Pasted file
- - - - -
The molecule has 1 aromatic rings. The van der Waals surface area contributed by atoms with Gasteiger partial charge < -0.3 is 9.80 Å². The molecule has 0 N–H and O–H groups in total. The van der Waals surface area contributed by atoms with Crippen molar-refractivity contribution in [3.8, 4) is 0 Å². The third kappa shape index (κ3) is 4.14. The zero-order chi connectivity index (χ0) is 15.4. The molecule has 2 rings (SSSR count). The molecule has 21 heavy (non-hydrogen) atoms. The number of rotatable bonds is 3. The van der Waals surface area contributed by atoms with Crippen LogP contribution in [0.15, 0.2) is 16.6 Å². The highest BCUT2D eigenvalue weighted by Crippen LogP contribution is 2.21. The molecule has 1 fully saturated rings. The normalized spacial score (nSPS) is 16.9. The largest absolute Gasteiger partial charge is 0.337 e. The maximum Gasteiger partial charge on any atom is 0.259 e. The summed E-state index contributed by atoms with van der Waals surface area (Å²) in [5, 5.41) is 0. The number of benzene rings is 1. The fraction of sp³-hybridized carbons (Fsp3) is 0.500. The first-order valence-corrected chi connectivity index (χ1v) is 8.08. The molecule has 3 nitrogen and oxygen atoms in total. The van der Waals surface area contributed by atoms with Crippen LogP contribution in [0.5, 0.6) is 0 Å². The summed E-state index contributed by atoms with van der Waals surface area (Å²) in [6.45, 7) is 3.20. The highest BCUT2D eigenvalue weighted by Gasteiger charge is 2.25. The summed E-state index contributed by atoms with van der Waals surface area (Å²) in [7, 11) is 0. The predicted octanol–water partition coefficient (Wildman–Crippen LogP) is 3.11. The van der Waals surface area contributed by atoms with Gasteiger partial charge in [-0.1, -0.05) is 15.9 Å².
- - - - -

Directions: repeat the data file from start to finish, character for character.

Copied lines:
The molecule has 1 aromatic rings. The van der Waals surface area contributed by atoms with Gasteiger partial charge < -0.3 is 9.80 Å². The molecule has 0 N–H and O–H groups in total. The van der Waals surface area contributed by atoms with Crippen molar-refractivity contribution in [3.8, 4) is 0 Å². The third kappa shape index (κ3) is 4.14. The zero-order chi connectivity index (χ0) is 15.4. The molecule has 2 rings (SSSR count). The molecule has 21 heavy (non-hydrogen) atoms. The number of rotatable bonds is 3. The van der Waals surface area contributed by atoms with Crippen LogP contribution in [0.15, 0.2) is 16.6 Å². The highest BCUT2D eigenvalue weighted by Crippen LogP contribution is 2.21. The molecule has 1 fully saturated rings. The normalized spacial score (nSPS) is 16.9. The largest absolute Gasteiger partial charge is 0.337 e. The maximum Gasteiger partial charge on any atom is 0.259 e. The summed E-state index contributed by atoms with van der Waals surface area (Å²) in [5, 5.41) is 0. The number of benzene rings is 1. The fraction of sp³-hybridized carbons (Fsp3) is 0.500. The first-order valence-corrected chi connectivity index (χ1v) is 8.08. The molecule has 3 nitrogen and oxygen atoms in total. The van der Waals surface area contributed by atoms with Crippen LogP contribution in [0.5, 0.6) is 0 Å². The summed E-state index contributed by atoms with van der Waals surface area (Å²) in [6.45, 7) is 3.20. The highest BCUT2D eigenvalue weighted by Gasteiger charge is 2.25. The summed E-state index contributed by atoms with van der Waals surface area (Å²) in [7, 11) is 0. The predicted octanol–water partition coefficient (Wildman–Crippen LogP) is 3.11. The van der Waals surface area contributed by atoms with Gasteiger partial charge in [-0.1, -0.05) is 15.9 Å².